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The Statue Of Limitation - 38%

marktheviktor, September 4th, 2011

Back when The Eternal Idol was released, you know somewhere Ozzy was loudly laughing his wasted ass off. What a rough period this was for Black Sabbath and it shows on this album. While not as bad as The Seventh Star and yes, despite that record being originally intended as a solo outing by Tony Iommi, it says Black Sabbath on the cover and hence that's exactly what it is. While the Ozzman's solo career(and to a lesser extent Dio's also) soared as he put out loud, catchy and fun if callow heavy metal albums, the once mighty Black Sabbath languished in the shadows of prosperity. Ozzy had bat's heads while Tony needed a cat's paw. There was none. Yes, it seemed the mid 80's was prosperous for every metal band except Black Sabbath. All our favorite moustachioed metal master was left to record with was his bluesy doom guitar, a nondescript rhythm section and a singer who sounds like David Coverdale trying to do Ronnie Dio vocals. And that brings me to The Eternal Idol.

I always think of The Eternal Idol as that album that no one ever buys. It's ubiquitous for that very reason. Always available on the shelf of every record store I've ever been to in the world and always when I was looking for the Black Sabbath album that I really wanted but was not available for me that day. Hell, last time I checked, iTunes sold very few of the band's albums but lo and behold one of the very few they did offer guessed it: The Eternal Idol (cue the laughter at the end of track six). This album is like that pair of cheap sunglasses that Jeff Foxworthy once described as the thing you could chuck overboard an ocean liner in the middle of the Pacific and a frogman will salvage it up and return it to you on the deck unscathed. And so I finally relented and bought this album and it is with me eternally as I persist in somehow misplacing my Sabbath Bloody Sabbath CD. And by the way, I actually cut myself opening this goddamned album (not that I was in any real hurry to hear it or anything). The jewel case was sealed very tight by a yellow used price tag reinforced not by one but two very transparent pieces of scotch tape on the other sides that I had to resort to using a knife. And when I finally pried the disc out and popped it in the player what did I get in return for my blood in? A power metal album bled out. That's right, I bled for some power metal. You'd think Tyr, the out-of-print, hard to get Black Sabbath album would be the CD wrapped tight like there were Benjamins inside but nooooo.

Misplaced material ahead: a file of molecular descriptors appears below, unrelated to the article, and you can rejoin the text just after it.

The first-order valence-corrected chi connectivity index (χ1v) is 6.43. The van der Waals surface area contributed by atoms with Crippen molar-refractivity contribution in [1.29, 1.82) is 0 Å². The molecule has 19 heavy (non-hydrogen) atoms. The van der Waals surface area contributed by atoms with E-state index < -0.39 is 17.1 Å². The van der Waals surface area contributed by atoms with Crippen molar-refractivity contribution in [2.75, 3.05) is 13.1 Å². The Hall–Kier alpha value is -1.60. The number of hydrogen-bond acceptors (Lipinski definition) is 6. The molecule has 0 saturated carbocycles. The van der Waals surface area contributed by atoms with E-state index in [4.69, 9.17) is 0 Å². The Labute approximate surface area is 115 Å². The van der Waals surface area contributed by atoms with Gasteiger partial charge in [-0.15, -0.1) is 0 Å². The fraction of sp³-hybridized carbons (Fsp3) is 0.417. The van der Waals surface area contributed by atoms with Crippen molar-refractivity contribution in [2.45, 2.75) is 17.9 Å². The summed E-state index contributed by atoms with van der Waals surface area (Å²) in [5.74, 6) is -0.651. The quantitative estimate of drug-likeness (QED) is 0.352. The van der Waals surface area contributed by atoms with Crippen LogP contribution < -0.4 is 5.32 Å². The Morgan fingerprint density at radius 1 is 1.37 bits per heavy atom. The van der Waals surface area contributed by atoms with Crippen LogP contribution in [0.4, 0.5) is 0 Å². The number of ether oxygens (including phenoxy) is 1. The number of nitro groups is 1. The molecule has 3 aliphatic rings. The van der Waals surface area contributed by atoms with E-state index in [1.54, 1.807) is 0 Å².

The first song is The Shining and the opening riff is very unholy melodic doom and I thought "heeeere's Tony!". But then the song kicks upbeat and devolves into Deep Purple by the time the singer belts his voice out and into the chorus. Iommi utilizes that opening doom riff into a rhythm again throughout the song along with another crunch heavy signature. It would have been awesome had he reprised the opening riff as a solo in exactly the same way to the middle of the song but instead the track plays out in a very predictable fashion. I was hoping this record would vary it's speed quite alot throughout the tracklist but even before Ancient Warrior was done playing, I was already resigned to the fact that The Eternal Idol was an album that was going to be very mid-paced most of the way. Sure, some other songs will be noticeably faster or slower than others but they don't get your attention by pummeling you the way other songs from the earlier albums did. One of the things I do like about the album are the way synthesizers are placed in songs like Ancient Warrior. They sound just like they did on Heaven and hell or Mob Rules almost. That crisp sense of desolation and gloom. It's quite a reminder that Tony is pitching this album to fans of that era more than anything else.